Police officer Savenco: Dinamo captain takes up new roleArticle
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FEATURE: A staple of Dinamo’s superb defence this season, team captain Dan Savenco currently finds himself in a totally different position, enforcing Romania’s lockdown rules as a police officer

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Police officer Savenco: Dinamo captain takes up new role

“One month ago, we were thinking about the games of our lives, about a showdown against a powerhouse, about our fans filling up the arena and giving us wings,” Dinamo Bucuresti captain Dan Savenco says.

“Now, everything has changed.”

Hit by the COVID-19 pandemic, Romania is in state of lockdown since 15 March, meaning all sporting events have been cancelled until further notice.

It includes the Romanian League, but also the VELUX EHF Champions League Last 16 game between Savenco’s Dinamo and Paris Saint-Germain Handball, a game that could have easily filled a 10,000-seat arena in Romania.

While the competitions have been put on hold, the players’ lives have dramatically changed, including Savenco’s.

Toughest Bucharest neighbourhood

As Dinamo are still a club which reports to the Romanian Ministry of Internal Affairs, several members of the club, including team captain Savenco and assistant coach Sebastian Bota, are also employed by the state.

This means that in a state of emergency, like the current situation, they can be called up and be deployed as police officers.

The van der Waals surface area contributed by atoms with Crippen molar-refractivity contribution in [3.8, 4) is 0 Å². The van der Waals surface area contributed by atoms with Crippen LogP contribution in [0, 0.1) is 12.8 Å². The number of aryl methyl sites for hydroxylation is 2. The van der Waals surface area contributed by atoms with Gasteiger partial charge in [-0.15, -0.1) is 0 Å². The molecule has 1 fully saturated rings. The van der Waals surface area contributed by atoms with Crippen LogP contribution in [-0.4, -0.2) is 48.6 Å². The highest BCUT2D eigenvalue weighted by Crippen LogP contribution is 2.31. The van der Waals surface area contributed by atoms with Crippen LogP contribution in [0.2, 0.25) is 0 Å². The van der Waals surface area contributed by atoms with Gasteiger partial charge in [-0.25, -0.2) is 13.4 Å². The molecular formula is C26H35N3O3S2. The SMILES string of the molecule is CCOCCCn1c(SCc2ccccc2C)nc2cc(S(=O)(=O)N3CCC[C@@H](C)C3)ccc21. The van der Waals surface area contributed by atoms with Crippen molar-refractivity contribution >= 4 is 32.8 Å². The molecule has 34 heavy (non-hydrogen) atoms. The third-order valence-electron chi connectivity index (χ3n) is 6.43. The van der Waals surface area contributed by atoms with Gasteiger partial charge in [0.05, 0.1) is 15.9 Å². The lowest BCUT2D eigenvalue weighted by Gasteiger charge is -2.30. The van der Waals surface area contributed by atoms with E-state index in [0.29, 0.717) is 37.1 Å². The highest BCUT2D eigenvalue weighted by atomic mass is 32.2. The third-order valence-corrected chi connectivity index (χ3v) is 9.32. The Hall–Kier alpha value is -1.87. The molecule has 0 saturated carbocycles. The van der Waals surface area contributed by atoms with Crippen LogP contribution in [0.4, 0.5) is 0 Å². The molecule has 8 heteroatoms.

Every person who cannot justify the reason of being on the streets is subject to a fine which can range from 415 euros to 4150 euros.

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Posted by Dan Savenco Official on Thursday, 9 April 2020

“I am now working eight-hour shifts with another officer, enforcing the rules if needed. Sure, we have issued some fines, but generally, this has not been troublesome,” says Savenco, the 34-year-old line player, who has been plying his trade for Dinamo since 2013.

However, Savenco has been deployed in one of the toughest Bucharest neighbourhoods, Ferentari, which has the highest criminality rate in the Romanian capital.

“This job is difficult, because you never know what to expect. What might be a polite discussion between police officers and citizens can always turn ugly, because people have been in lockdown for a month. Some of them are looking for trouble, no matter what you do, so you have to be prepared,” Savenco says.

Up until this point, Dinamo’s captain has never found himself in real trouble, but physical advantage – he stands 1.98m tall – is not a dealbreaker in police work.

“You have to use your brain, how tough you look does not cut it here,” he says. “I acknowledge I had some fears going into this, because we were told what the dangers are, but I am getting the grip and now I am used to it.”

Missing handball

Handball is still in Savenco’s mind, as he is trying to keep in shape on a daily basis. The Romanian line player has bought a rowing machine to activate all his muscles, until Dinamo gets the green light to come back into training.

“I am surely missing the fans, my mates in the team, everything regarding handball. It is tough, but we have to sweat it out and come back even stronger when handball can be played,” Savenco says.

Until that point, Dinamo’s captain must take up his new role and stay alert every time he works the beat in his new position.

“Handball and police work cannot be compared. These are two totally different things,” Sacenco says. “Of course, on the court there is a lot going on, but generally speaking, you are not afraid for your life. During patrol, you have to stay in touch and rely with your partner, because anything might happen. We hope for the best.”

Photo: C.S. Dinamo Bucuresti Facebook

TEXT: Adrian Costeiu / ew